How much will KU pay for infrastructure at the site? See the project matrix which notes that the City would pay $25 million at the Rock Chalk park site while the total costs are estimated at $33 million.
Will KU endowment have the final say on site design, partners, builders, etc.? City staff recommends that the contract with KUEA include City approval of the design, specifications, and appropriate contractors.
Will the City have to pay KU to lease the land? No. The proposal from KU Endowment provides for a turnkey project with the title for the recreation center property to be transferred to the City of Lawrence.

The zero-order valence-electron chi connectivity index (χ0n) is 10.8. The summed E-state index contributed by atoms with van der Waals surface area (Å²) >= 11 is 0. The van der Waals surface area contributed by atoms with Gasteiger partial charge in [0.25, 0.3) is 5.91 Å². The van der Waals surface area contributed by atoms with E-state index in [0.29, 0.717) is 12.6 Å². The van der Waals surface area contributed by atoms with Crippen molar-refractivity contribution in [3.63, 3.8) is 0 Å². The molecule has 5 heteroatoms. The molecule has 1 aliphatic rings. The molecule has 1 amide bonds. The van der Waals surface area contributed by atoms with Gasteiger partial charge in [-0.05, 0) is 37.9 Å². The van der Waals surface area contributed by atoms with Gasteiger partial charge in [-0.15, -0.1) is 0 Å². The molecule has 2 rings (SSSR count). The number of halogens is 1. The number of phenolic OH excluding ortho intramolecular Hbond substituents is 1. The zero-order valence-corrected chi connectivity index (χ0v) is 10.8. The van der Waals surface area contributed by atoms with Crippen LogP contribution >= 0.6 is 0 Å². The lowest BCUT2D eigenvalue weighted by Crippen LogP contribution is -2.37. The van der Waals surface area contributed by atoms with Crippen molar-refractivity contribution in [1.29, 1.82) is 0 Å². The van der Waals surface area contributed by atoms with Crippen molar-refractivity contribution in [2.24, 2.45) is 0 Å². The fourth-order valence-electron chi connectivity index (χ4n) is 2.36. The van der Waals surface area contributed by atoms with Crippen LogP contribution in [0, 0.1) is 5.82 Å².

Why can’t KU build their 3 projects on campus? Don’t they have room at 23rd and Iowa?
· KU has determined where they wish to build their athletic facilities.
Why isn’t Haskell being included as a partner?
· KU has extended the invitation to the City of Lawrence. The City facility will be open to all of the public.
Who will coordinate and have control over tournaments? Will the public be able to park and use facility when tournaments (KU or regional) are going on?
· This has been previously answered. Parking and tournament use would need to be coordinated.
LAND USE, TRANSPORTATION AND PLANNING
Why is this site so far from the City center? What happens when gas goes to $4 or more? What will the City do if people are unwilling to drive to site?
· There were similar comments when the Youth Sports Complex, the Indoor Aquatics Center and even when Holcom Park Recreation Center and sports complex were constructed.
· The large site size is not available in another more central location without affecting existing parks or facilities.